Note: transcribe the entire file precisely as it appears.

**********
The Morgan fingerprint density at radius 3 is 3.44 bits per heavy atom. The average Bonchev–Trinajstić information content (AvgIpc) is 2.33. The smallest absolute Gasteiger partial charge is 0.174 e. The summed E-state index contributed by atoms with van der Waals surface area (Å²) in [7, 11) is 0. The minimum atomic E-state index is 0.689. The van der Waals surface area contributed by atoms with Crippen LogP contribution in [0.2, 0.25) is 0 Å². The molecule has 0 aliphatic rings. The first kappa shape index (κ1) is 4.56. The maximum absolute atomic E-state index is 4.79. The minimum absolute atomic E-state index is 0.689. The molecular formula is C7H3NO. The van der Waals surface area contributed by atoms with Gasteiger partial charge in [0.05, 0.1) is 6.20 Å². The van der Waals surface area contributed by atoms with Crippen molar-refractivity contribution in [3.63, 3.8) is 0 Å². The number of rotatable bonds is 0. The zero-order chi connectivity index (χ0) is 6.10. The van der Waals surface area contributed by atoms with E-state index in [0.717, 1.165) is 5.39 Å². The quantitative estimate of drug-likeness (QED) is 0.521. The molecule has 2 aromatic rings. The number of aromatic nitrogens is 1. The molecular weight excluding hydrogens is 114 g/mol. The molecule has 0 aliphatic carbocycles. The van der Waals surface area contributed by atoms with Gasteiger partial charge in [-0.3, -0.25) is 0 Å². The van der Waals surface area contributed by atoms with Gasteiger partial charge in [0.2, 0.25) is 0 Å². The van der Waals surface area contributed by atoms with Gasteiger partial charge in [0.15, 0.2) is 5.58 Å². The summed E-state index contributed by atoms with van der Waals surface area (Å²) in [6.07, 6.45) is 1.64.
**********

The Morgan fingerprint density at radius 3 is 3.44 bits per heavy atom. The average Bonchev–Trinajstić information content (AvgIpc) is 2.33. The smallest absolute Gasteiger partial charge is 0.174 e. The summed E-state index contributed by atoms with van der Waals surface area (Å²) in [7, 11) is 0. The minimum atomic E-state index is 0.689. The van der Waals surface area contributed by atoms with Crippen LogP contribution in [0.2, 0.25) is 0 Å². The molecule has 0 aliphatic rings. The first kappa shape index (κ1) is 4.56. The maximum absolute atomic E-state index is 4.79. The minimum absolute atomic E-state index is 0.689. The molecular formula is C7H3NO. The van der Waals surface area contributed by atoms with Gasteiger partial charge in [0.05, 0.1) is 6.20 Å². The van der Waals surface area contributed by atoms with Crippen molar-refractivity contribution in [3.63, 3.8) is 0 Å². The number of rotatable bonds is 0. The zero-order chi connectivity index (χ0) is 6.10. The van der Waals surface area contributed by atoms with E-state index in [0.717, 1.165) is 5.39 Å². The quantitative estimate of drug-likeness (QED) is 0.521. The molecule has 2 aromatic rings. The number of aromatic nitrogens is 1. The molecular weight excluding hydrogens is 114 g/mol. The molecule has 0 aliphatic carbocycles. The van der Waals surface area contributed by atoms with Gasteiger partial charge in [-0.3, -0.25) is 0 Å². The van der Waals surface area contributed by atoms with Gasteiger partial charge in [0.2, 0.25) is 0 Å². The van der Waals surface area contributed by atoms with Gasteiger partial charge in [0.15, 0.2) is 5.58 Å². The summed E-state index contributed by atoms with van der Waals surface area (Å²) in [6.07, 6.45) is 1.64.